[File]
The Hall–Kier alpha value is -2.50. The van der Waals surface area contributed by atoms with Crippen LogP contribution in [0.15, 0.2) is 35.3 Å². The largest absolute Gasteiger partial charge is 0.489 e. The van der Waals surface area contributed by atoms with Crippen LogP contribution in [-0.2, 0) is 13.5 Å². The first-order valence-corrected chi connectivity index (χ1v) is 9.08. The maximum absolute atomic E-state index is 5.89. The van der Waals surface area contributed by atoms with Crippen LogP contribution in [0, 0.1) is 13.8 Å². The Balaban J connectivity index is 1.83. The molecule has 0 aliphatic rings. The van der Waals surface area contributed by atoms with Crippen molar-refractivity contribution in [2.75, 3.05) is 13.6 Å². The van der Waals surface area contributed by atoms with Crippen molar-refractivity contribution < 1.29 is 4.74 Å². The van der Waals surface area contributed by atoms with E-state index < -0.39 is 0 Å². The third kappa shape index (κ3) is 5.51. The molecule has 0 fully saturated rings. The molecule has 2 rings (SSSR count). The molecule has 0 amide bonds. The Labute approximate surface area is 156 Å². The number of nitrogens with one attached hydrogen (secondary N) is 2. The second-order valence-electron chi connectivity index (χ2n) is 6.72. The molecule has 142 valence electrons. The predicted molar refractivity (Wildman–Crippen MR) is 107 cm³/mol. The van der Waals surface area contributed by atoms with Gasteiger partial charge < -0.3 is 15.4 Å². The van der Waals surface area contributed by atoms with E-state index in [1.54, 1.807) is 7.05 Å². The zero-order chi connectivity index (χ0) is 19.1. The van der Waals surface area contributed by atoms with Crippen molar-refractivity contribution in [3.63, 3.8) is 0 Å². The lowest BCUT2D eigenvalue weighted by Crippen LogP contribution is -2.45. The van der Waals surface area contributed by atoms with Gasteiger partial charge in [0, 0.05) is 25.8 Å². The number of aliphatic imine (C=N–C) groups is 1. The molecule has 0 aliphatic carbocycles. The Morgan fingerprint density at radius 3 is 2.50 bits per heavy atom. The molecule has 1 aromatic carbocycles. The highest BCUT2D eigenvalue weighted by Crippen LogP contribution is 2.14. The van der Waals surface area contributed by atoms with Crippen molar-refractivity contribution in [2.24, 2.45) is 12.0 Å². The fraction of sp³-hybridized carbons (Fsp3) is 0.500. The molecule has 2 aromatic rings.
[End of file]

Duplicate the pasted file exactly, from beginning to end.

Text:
The Hall–Kier alpha value is -2.50. The van der Waals surface area contributed by atoms with Crippen LogP contribution in [0.15, 0.2) is 35.3 Å². The largest absolute Gasteiger partial charge is 0.489 e. The van der Waals surface area contributed by atoms with Crippen LogP contribution in [-0.2, 0) is 13.5 Å². The first-order valence-corrected chi connectivity index (χ1v) is 9.08. The maximum absolute atomic E-state index is 5.89. The van der Waals surface area contributed by atoms with Crippen LogP contribution in [0, 0.1) is 13.8 Å². The Balaban J connectivity index is 1.83. The molecule has 0 aliphatic rings. The van der Waals surface area contributed by atoms with Crippen molar-refractivity contribution in [2.75, 3.05) is 13.6 Å². The van der Waals surface area contributed by atoms with Crippen molar-refractivity contribution < 1.29 is 4.74 Å². The van der Waals surface area contributed by atoms with E-state index < -0.39 is 0 Å². The third kappa shape index (κ3) is 5.51. The molecule has 0 fully saturated rings. The molecule has 2 rings (SSSR count). The molecule has 0 amide bonds. The Labute approximate surface area is 156 Å². The number of nitrogens with one attached hydrogen (secondary N) is 2. The second-order valence-electron chi connectivity index (χ2n) is 6.72. The molecule has 142 valence electrons. The predicted molar refractivity (Wildman–Crippen MR) is 107 cm³/mol. The van der Waals surface area contributed by atoms with Gasteiger partial charge < -0.3 is 15.4 Å². The van der Waals surface area contributed by atoms with E-state index in [1.54, 1.807) is 7.05 Å². The zero-order chi connectivity index (χ0) is 19.1. The van der Waals surface area contributed by atoms with Crippen molar-refractivity contribution in [3.63, 3.8) is 0 Å². The lowest BCUT2D eigenvalue weighted by Crippen LogP contribution is -2.45. The van der Waals surface area contributed by atoms with Gasteiger partial charge in [0, 0.05) is 25.8 Å². The number of aliphatic imine (C=N–C) groups is 1. The molecule has 0 aliphatic carbocycles. The Morgan fingerprint density at radius 3 is 2.50 bits per heavy atom. The molecule has 1 aromatic carbocycles. The highest BCUT2D eigenvalue weighted by Crippen LogP contribution is 2.14. The van der Waals surface area contributed by atoms with Crippen molar-refractivity contribution in [2.24, 2.45) is 12.0 Å². The fraction of sp³-hybridized carbons (Fsp3) is 0.500. The molecule has 2 aromatic rings.